Hudson River Park (including current and historic pier information)   4 comments

Note:  A 1943 map of historic piers can viewed by clicking here:  New York Harbor Terminals.  It is also presented in the Battery Park page.

Note:  This post is organized by Pier number, starting from Pier 99 down to Pier 25.  For park and pier information north of Pier 99, refer to Riverside Park and for park and piers below Pier 25, refer to Battery Park City.

A Busy Day in New York Harbor, circa 1934, video, below:

Hudson River Park, the longest waterfront park in the United States, has transformed four miles of decaying piers and parking lots along Manhattan’s West side into a beloved, urban recreational paradise.  Attracting 17 million visits each year, the Park offers a myriad of recreational and educational activities for local residents and visitors alike, and plays a critical role in protecting the Hudson River environment itself.

Hudson River Park is a waterside park on the Hudson River that extends from 59th Street south to Battery Park in the New York City borough of Manhattan. Bicycle and pedestrian paths, including the Manhattan Waterfront Greenway, span the park north to south, opening up the waterfront for recreational use. The park includes tennis and soccer fields, batting cages, children’s playground, dog run, recreational piers, and many other features.

Clinton Cove Park (Hudson River, from 55th to 57th Street)  – This two-acre park – officially called Clinton Cove Section of Hudson River Park – is planted with lawns and shade trees and includes a public boat house at the waterfront and a number of other amenities. Among other things, park users have access to a café in the UnConvention Center, which borders the park on the south, and also to the public walkway extending out to the western end of Pier 94.

Pier 99

Circa 1951, Pier 99, Department of Sanitation. Photo Source:

Pier 98


Berenice Abbott (American, 1898-1991). West Side Express Highway and Piers 95-98, November 10, 1937


Pier 97

Pier 97 - Construction progress (October 2011)

Pier 97 – Construction progress (October 2011)

Circa 1951, Pier 97, Swedish American Line. Photo Source:

Pier 97 and W 57th St in the 1960’s. From the Dawe collection.
Photo source:

The Kungsholm of 1966 approaching Pier 97. Photo from the Curt Dawe collection. Photo source:

Pier 96

Circa 1951. Pier 96. Photo Source:

Pier 96, looking west.

Circa 1951, Furness Bermuda and Prince Lines, Pier 95. Photo Source:

Pier 95

Piers 88, 90, 92, 93, and 94



This is one of those amazing New York Harbour port photographs. R.M.S. Mauretania is seen berthed at the top Pier 92.  Coming in is R.M.S. Queen Elizabeth heading for Pier 90, the smaller white ship is the Greek Line TSS Olympia, next to heris the United States Lines S.S. Unites States and the S.S. America, finally the American Export Lines S.S. Independence.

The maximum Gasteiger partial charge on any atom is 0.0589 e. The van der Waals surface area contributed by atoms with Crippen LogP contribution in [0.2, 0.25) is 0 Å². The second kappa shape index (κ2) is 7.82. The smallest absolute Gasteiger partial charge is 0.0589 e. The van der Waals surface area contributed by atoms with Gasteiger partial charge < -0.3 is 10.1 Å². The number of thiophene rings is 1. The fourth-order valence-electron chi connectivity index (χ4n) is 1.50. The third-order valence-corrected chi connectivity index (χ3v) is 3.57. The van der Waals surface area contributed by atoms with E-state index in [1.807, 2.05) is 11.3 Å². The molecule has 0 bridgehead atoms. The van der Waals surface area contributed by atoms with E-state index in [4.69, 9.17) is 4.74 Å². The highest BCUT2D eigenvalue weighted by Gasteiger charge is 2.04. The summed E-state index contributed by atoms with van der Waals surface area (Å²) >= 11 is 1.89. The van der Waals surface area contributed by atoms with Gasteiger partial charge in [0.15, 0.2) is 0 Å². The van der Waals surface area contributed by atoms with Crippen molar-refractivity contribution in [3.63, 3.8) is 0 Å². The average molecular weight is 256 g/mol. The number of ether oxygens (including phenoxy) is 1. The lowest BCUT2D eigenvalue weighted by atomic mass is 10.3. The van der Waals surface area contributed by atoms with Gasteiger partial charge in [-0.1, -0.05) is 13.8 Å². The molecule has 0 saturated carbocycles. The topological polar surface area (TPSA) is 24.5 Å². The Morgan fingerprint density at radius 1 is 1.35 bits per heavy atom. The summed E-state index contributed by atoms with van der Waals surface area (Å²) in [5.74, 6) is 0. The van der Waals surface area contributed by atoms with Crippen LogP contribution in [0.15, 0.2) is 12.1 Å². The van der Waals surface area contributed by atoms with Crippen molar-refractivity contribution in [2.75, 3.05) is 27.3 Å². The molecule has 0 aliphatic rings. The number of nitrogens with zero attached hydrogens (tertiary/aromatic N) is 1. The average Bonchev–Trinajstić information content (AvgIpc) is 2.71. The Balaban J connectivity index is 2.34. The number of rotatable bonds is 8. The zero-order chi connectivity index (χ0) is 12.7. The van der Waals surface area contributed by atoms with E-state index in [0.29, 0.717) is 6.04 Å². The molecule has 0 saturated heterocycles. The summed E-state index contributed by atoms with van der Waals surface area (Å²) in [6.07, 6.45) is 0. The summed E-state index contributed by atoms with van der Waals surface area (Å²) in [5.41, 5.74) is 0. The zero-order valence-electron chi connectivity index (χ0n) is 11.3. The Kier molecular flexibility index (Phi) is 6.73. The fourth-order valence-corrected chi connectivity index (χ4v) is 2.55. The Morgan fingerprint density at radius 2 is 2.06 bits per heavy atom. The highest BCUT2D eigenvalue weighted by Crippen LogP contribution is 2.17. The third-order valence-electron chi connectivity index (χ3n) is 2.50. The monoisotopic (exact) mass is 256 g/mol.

Circa 1951, Pier 93. Photo Source:

From front to back, the liners are the Hamburg, the Bremen, the Columbus, the De Grasse, the Normandie, the Britannic, the Aquitania, the Conte de Savoia, the Fort Townsend and the Monarch of Bermuda. Photo Source:

USS Seattle (IX-39) and USS Camden (IX-42) At the Naval Receiving Station, Pier 92, New York City. Camden, on the right, served as a barracks ship and provided steam and power to Seattle and the facilities on the pier. Photo No. NH 89402 Source: U.S. Naval History and Heritage Command Photo Source:

The famous British liner, QUEEN MARY, arrives in New York Harbor, June 20, 1945, with thousands of U.S. troops from European battles. Photo source:,_QUEEN_MARY,_arrives_in_New_York_Harbor,_June_20,_1945,_with_thousands_of_U.S._troops_from_European_battles_HD-SN-99-03026.jpg

Circa 1951, Pier 92. Photo source:

The BRITANNIC alongside Pier 92 at New York (foreground). The QUEEN MARY and the MAURETANIA are berthed at Pier 90, and beyond them are the piers for the French Line, Greek Line and United States Lines. The world-famous ‘Market Diner’ can just be distinguished directly across the road from the QUEEN MARY’s bow. Source:

The QUEEN ELIZABETH approaching the north side of Pier 90 at New York. In the centre, on the south side of Pier 90, is the QUEEN MARY, and across the dock from her, on the north side of Pier 88, is the NORMANDIE. Photo source:

For two weeks in March 1940, four of the world’s greatest liners were together at New York. Top left: the MAURETANIA on Pier 86; centre: the French Line’s NORMANDIE on Pier 88; and bottom, on Pier 90, the QUEEN MARY and the QUEEN ELIZABETH. Photo Source:

Circa 1951, Pier 90, he Cunard and White Star Line. Photo Source:

CRUISE SHIPS IN DOCK AT NEW YORK HARBOR. Large shop is docking at Pier 90; white building with vertical black stripe is 811 10th Avenue at 53d Street. Photo source:

The capsized Lafayette between Piers 88 and 90.
During another pass over New York harbor, a VJ-4 photographer took this view of Lafayette (originally SS Normandie) resting on her beam ends, 22 February 1942. Note ice in the Hudson, and French merchantmen Ile de Re and Mont Everest moored to the opposite side of Pier 88.
Photo Source:

USS Lafayette (Formerly the SS Normandie) capsized in the Hudson River. She capsized after catching fire while being converted to a troop ship. New York, February 1942 Source:

Fire on the SS Normandie – February 9, 1942 Photo source:

Circa 1951. Pier 88, French Line. Photo Source:

Pier 86

  • Intrepid Air and Space Museum
  • Pier 86, once used by the United States Lines
  • USS Intrepid (CV/CVA/CVS-11), also known as The Fighting “I”, is one of 24 Essex-class aircraft carriers built during World War II for the United States Navy. She is the fourth US Navy ship to bear the name. Commissioned in August 1943, Intrepid participated in several campaigns in the Pacific Theater of Operations, most notably the Battle of Leyte Gulf. Decommissioned shortly after the end of the war, she was modernized and recommissioned in the early 1950s as an attack carrier (CVA), and then eventually became an antisubmarine carrier (CVS). In her second career, she served mainly in the Atlantic, but also participated in the Vietnam War. Her notable achievements include being the recovery ship for a Mercury and a Gemini space mission. Because of her prominent role in battle, she was nicknamed “the Fighting I”, while her often ill-luck and the time spent in dry dock for repairs earned her the nickname “the Dry I”.  Decommissioned in 1974, in 1982 Intrepid became the foundation of the Intrepid Sea-Air-Space Museumin New York City.